Can I wish you all a happy eostre and don't forget you can get some great photos in the rain.
I expect you have heard rumours about the new powers that police have been given to stop and search under the recently introduced amendment to the Terrorism Act 2000.
It would also appear that some police and PCSOs are also listening to the same rumours rather than the law. There are lots of scare stories out there if you choose to look, some of which would be quite funny if they were not true. This is meant to reassure rather than frighten.
A good place to look to find out about your rights as a photographer (and to scare you too) is: photorights.org
Here is a link to the act in question: Terrorism Act 2000 (c. 11). Section 44 says that constables in uniform have the right to stop and search any vehicle or person... That in itself is a terrifying power but, and this is what gets conveniently forgotten, in an authorised area and
"... only for the purpose of searching for articles of a kind which could be used in connection with terrorism..."
Notice also it is a power to stop and search there is no right to question - although it may be prudent to answer sensible questions. This is not aimed at photographer or even anyone else acting suspiciously (we all know how suspicious photographers look at the best of times). It is effectively a random stop and search but only in areas the powers that be (The Chief Constable and Home Secretary) regard as being a terrorist risk (like outside police stations, shopping centres and military installations, etc.). Suspicious behaviur is covered by Section 43 which has been in force and abused for some time
Under s44 or s43 the police do not have any power to delete any photos, in fact the powers are to find evidence of terrorism so deleting any photos would be destroying any evidence! I believe it require a court orded to delete the photos.
A facinating Hansard Debate took place on the 1st April this year in Parliament where clarification was given by The Parliamentary Under-Secretary of State for the Home Department (Mr. Shahid Malik). In it he says:
"...section 44 does not prohibit the taking of photographs..."
And in a reference to Google Street View which by its very existence invalidates almost any consideration that photographers are collecting information for terrorism when out with their cameras as this information is already in the public domain and readily available on the internet. It also illustrates the public's right to photograph almost anything from a public place.
"It freely demonstrates that the ability to take photographs in a public place is not subject to any set of rules or to statute. There are no legal restrictions on photography in a public place except where the picture is taken with the intent of committing a crime or terrorist act."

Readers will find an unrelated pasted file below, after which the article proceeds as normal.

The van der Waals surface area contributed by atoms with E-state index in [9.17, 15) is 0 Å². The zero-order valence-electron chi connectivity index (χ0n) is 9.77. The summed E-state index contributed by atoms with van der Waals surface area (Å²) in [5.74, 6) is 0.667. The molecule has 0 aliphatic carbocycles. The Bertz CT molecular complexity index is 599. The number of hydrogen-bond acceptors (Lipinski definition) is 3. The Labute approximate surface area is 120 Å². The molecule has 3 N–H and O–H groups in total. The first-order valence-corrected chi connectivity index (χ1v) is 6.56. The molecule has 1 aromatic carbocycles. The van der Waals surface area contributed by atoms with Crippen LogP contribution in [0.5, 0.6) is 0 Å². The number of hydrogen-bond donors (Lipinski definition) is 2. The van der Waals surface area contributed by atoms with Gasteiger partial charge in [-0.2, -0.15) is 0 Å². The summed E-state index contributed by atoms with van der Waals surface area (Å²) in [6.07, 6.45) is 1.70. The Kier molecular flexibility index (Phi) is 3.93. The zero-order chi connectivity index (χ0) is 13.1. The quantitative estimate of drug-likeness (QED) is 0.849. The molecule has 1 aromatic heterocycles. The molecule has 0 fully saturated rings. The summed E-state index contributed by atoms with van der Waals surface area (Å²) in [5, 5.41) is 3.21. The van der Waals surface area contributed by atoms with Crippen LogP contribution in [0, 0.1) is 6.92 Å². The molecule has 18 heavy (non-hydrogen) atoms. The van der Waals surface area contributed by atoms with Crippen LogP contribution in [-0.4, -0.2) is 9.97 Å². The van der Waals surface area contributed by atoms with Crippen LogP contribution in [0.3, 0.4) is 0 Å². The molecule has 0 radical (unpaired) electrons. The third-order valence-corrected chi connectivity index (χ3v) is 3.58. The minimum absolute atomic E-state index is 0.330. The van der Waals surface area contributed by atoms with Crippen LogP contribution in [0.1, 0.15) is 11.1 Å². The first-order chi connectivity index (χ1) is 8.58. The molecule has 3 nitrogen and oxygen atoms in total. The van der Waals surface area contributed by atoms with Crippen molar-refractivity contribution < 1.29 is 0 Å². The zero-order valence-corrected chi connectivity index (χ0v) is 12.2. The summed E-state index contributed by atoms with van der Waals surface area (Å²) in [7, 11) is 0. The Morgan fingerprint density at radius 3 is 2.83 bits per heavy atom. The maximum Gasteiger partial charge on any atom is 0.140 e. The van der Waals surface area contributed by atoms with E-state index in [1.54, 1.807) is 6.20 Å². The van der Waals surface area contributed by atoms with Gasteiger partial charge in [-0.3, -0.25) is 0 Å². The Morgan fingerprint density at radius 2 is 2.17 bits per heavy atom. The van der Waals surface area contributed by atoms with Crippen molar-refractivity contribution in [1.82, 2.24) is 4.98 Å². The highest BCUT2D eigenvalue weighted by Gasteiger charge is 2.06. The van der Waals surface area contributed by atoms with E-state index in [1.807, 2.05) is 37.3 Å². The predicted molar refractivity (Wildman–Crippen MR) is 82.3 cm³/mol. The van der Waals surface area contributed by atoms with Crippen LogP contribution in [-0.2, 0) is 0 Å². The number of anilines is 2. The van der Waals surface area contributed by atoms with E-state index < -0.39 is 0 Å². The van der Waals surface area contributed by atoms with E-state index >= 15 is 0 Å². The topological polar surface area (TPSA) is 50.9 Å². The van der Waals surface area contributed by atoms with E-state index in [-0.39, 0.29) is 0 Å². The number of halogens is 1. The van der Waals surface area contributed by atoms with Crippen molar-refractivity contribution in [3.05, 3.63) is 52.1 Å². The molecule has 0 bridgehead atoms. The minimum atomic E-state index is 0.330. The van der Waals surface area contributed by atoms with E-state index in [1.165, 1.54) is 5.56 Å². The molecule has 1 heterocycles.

In February this year the Counter-Terrorism Act 2008 can in force came into effect which makes it an offence to elicit, attempt to elicit, publish or communicate information about an individual who is or has been a constable, or a member of the armed forces or intelligences services. This is often interpreted to mean that it is now illegal to photograph police and members of the armed forces.
I quote Mr Malik again:
"...The important thing is that the photographs would have to be of a kind likely to provide practical assistance to terrorists, and the person taking or providing the photograph would have to have no reasonable excuse, such as responsible journalism, for taking it."
"I want to be clear about this: the offence does not capture an innocent tourist taking a photograph of a police officer, or a journalist photographing police officers as part of his or her job. It does not criminalise the normal taking of photographs of the police. Police officers have the discretion to ask people not to take photographs for public safety or security reasons, but the taking of photographs in a public place is not subject to any rule or statute. There are no legal restrictions on photography in a public place, and there is no presumption of privacy for individuals in a public place."
"I make it absolutely clear that unless someone is engaged in criminal activity, they must be allowed to take photographs in public places and that the law should not be used to discourage or hamper that activity."
So get out there and take photographs, just be aware that until new guidelines are issued and cascaded to the constable on the beat you are likely to get occasionally harassed for having and using this terrible device know as a camera. As long as you know where you stand with regard to the law, even if certain others don't, you have a chance of surviving the un-warranted (pun intended) intrusions with all but a little dignity still intact.